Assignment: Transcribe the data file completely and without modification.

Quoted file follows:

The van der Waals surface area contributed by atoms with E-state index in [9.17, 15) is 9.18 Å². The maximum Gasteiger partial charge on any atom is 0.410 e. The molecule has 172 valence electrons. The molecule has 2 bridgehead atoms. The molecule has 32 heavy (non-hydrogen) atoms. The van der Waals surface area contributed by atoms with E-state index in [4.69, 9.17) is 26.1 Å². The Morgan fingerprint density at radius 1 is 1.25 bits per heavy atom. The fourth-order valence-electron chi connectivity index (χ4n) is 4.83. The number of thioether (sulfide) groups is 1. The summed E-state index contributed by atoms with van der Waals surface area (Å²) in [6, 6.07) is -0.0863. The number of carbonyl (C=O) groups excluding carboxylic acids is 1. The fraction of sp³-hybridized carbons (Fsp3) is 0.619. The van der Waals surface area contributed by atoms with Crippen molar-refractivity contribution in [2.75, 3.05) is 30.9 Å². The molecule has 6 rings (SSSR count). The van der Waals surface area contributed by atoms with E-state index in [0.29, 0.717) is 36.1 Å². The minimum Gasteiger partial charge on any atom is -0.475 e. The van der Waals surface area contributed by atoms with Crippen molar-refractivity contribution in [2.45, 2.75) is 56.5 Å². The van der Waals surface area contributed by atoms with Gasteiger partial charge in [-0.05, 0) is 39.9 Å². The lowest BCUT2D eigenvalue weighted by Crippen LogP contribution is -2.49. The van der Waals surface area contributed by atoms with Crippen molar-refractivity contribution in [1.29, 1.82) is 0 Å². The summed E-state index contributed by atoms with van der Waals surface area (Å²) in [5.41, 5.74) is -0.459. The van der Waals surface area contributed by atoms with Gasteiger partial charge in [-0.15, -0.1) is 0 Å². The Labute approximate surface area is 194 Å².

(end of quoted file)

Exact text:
The van der Waals surface area contributed by atoms with E-state index in [9.17, 15) is 9.18 Å². The maximum Gasteiger partial charge on any atom is 0.410 e. The molecule has 172 valence electrons. The molecule has 2 bridgehead atoms. The molecule has 32 heavy (non-hydrogen) atoms. The van der Waals surface area contributed by atoms with E-state index in [4.69, 9.17) is 26.1 Å². The Morgan fingerprint density at radius 1 is 1.25 bits per heavy atom. The fourth-order valence-electron chi connectivity index (χ4n) is 4.83. The number of thioether (sulfide) groups is 1. The summed E-state index contributed by atoms with van der Waals surface area (Å²) in [6, 6.07) is -0.0863. The number of carbonyl (C=O) groups excluding carboxylic acids is 1. The fraction of sp³-hybridized carbons (Fsp3) is 0.619. The van der Waals surface area contributed by atoms with Crippen molar-refractivity contribution in [2.75, 3.05) is 30.9 Å². The molecule has 6 rings (SSSR count). The van der Waals surface area contributed by atoms with E-state index in [0.29, 0.717) is 36.1 Å². The minimum Gasteiger partial charge on any atom is -0.475 e. The van der Waals surface area contributed by atoms with Crippen molar-refractivity contribution in [2.45, 2.75) is 56.5 Å². The van der Waals surface area contributed by atoms with Gasteiger partial charge in [-0.05, 0) is 39.9 Å². The lowest BCUT2D eigenvalue weighted by Crippen LogP contribution is -2.49. The van der Waals surface area contributed by atoms with Crippen molar-refractivity contribution in [1.29, 1.82) is 0 Å². The summed E-state index contributed by atoms with van der Waals surface area (Å²) in [5.41, 5.74) is -0.459. The van der Waals surface area contributed by atoms with Gasteiger partial charge in [-0.15, -0.1) is 0 Å². The Labute approximate surface area is 194 Å².